What is it with some members of the elite among my fellow-expatriate Indians? A group of celebrities (some more than others) has written a strange letter to the left-of-center Guardian (April 11) warning against the election of Narendra Modi as the next prime minister of India. Their complaint is his government’s “role in the horrifying events that took place in Gujarat in 2002” and his refusal “to accept any responsibility” or to apologize for those anti-Muslim riots.
That they would write such a letter to a British newspaper speaks to their desire for publicity more than political judgment in influencing how the Indian masses vote.
This came on top of the endorsement of Rahul Gandhi over Modi by the even more influential but right-of-center Economist (April 5). It too recounted the same horror story of the 2002 riots, condemned Modi as “a man still associated with sectarian hatred,” and endorsed the Rahul-led Congress as the lesser evil.
Really? Let’s begin with four inconvenient truths:
• Modi has never been charged with actual complicity in the 2002 riots, which occurred early in his tenure as head of the state government of Gujarat, and has been cleared by independent judicial probes.
• Gujarat has remained admirably free of anti-Muslim violence since then.
• Most damningly for this purpose, the anti-Sikh riots in Delhi in 1984, in vengeance for Prime Minister Indira Gandhi’s assassination by her Sikh bodyguards, were twice as bloody and also implicated several Congress Party leaders directly. Has the Gandhi family ever been held accountable, accepted responsibility and apologized?
• The choice is against someone with more than a decade-long track record in favor of a novice and bumbling dynast — based on what exactly?
The party that proudly led the country into independence has been reduced to a self-serving coterie of sycophants, courtiers and court jesters. India’s future would be much brighter with a credible Congress Party; but Congress can have no future without a decisive break with The Family.
Besides, each succeeding generation of the clan since founding Prime Minister Jawaharlal Nehru has been determined to validate the thesis that over time IQ regresses to the mean.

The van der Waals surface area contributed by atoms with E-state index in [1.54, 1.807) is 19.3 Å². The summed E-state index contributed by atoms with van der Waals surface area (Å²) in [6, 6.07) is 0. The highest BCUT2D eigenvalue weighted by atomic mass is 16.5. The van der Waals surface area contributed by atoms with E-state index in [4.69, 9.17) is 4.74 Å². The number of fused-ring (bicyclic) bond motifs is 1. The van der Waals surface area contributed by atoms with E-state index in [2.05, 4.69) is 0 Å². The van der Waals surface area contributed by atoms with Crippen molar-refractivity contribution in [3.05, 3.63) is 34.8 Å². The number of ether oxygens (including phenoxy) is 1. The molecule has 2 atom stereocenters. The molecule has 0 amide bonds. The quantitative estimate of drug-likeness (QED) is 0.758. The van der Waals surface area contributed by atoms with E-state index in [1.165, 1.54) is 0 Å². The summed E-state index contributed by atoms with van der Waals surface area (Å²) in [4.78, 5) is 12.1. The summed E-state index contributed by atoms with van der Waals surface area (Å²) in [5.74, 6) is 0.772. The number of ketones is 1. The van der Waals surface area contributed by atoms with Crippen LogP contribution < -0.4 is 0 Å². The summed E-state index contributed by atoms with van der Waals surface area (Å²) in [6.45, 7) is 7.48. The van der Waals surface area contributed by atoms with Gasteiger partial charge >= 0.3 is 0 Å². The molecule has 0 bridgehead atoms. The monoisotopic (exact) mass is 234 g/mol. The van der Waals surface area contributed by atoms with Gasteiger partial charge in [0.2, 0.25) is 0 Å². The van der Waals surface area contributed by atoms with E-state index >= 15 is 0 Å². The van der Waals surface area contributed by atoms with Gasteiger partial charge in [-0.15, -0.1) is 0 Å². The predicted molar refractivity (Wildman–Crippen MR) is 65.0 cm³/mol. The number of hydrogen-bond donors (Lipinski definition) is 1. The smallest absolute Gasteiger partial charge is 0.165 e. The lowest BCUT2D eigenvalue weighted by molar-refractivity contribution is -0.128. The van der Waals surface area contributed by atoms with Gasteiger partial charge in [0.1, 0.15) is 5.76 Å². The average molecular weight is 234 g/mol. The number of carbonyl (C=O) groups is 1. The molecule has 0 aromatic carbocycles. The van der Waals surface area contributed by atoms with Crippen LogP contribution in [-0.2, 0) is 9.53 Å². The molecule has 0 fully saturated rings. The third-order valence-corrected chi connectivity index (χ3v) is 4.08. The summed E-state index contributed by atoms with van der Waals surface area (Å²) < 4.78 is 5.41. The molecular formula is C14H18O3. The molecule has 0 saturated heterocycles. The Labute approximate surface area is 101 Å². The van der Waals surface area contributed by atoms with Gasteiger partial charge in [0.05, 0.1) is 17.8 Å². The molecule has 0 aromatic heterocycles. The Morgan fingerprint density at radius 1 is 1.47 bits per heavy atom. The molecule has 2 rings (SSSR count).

The real indictment against Congress is on two additional counts: poverty multiplication and rampant governance deficits which between them have spawned the insidious and pervasive “structural violence” that has killed millions of Indians and made their life nasty, brutish and short.
Dr. Manmohan Singh was thrust into the prime ministership and given responsibility without power, while the Gandhi family has exercised power for a decade without any accompanying responsibility. “The Accidental Prime Minister: The Making and Unmaking of Manmohan Singh,” an insider account written by Singh’s former media adviser Sanjaya Baru, merely confirms what everyone knows.
The Singh government has been palpably adrift, owing partly to coalition complications, partly to power lying in Sonia Gandhi’s hands while Singh has been prime minister and partly to the anticipated transition from Singh to Rahul Gandhi as prime minister.
In 2004 Congress inherited an economy poised to take off, looked the opportunity firmly in the eye, turned around and walked off resolutely in the opposite direction. Instead of deepening and broadening the program of economic reforms, begun ironically enough when Singh was finance minister in 1991, Sonia Gandhi succumbed to populist impulses. The Ministry of Disinvestment that had been privatizing loss-making state owned enterprises was scrapped. An unwieldy rural employment guarantee scheme to provide 100 days of work for the village poor boosted the fiscal deficit, fed corruption and distorted labor markets. The environment ministry began vetoing major steel, aluminium and real estate projects.